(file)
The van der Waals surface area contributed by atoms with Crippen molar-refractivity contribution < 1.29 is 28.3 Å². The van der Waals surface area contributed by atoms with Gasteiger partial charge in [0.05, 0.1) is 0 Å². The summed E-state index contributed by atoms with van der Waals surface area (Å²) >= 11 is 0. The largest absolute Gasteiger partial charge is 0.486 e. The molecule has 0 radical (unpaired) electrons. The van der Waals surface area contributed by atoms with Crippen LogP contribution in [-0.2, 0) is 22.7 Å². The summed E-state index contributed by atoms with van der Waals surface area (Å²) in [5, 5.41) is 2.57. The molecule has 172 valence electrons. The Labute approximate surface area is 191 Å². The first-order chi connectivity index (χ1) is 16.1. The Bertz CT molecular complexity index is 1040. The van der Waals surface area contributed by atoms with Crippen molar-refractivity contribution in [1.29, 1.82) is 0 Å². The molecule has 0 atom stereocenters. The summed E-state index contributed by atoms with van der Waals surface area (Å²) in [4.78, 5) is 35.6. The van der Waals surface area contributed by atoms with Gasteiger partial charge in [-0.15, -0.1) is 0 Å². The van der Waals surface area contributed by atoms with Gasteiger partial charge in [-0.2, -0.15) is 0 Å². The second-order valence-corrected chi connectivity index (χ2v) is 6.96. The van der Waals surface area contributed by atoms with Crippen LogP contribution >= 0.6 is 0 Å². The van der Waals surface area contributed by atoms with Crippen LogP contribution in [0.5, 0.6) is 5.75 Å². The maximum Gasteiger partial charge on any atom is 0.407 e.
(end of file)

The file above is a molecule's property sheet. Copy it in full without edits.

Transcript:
The van der Waals surface area contributed by atoms with Crippen molar-refractivity contribution < 1.29 is 28.3 Å². The van der Waals surface area contributed by atoms with Gasteiger partial charge in [0.05, 0.1) is 0 Å². The summed E-state index contributed by atoms with van der Waals surface area (Å²) >= 11 is 0. The largest absolute Gasteiger partial charge is 0.486 e. The molecule has 0 radical (unpaired) electrons. The van der Waals surface area contributed by atoms with Crippen LogP contribution in [-0.2, 0) is 22.7 Å². The summed E-state index contributed by atoms with van der Waals surface area (Å²) in [5, 5.41) is 2.57. The molecule has 172 valence electrons. The Labute approximate surface area is 191 Å². The first-order chi connectivity index (χ1) is 16.1. The Bertz CT molecular complexity index is 1040. The van der Waals surface area contributed by atoms with Crippen molar-refractivity contribution in [1.29, 1.82) is 0 Å². The molecule has 0 atom stereocenters. The summed E-state index contributed by atoms with van der Waals surface area (Å²) in [4.78, 5) is 35.6. The van der Waals surface area contributed by atoms with Gasteiger partial charge in [-0.15, -0.1) is 0 Å². The van der Waals surface area contributed by atoms with Gasteiger partial charge in [-0.2, -0.15) is 0 Å². The second-order valence-corrected chi connectivity index (χ2v) is 6.96. The van der Waals surface area contributed by atoms with Crippen LogP contribution >= 0.6 is 0 Å². The van der Waals surface area contributed by atoms with Crippen LogP contribution in [0.5, 0.6) is 5.75 Å². The maximum Gasteiger partial charge on any atom is 0.407 e.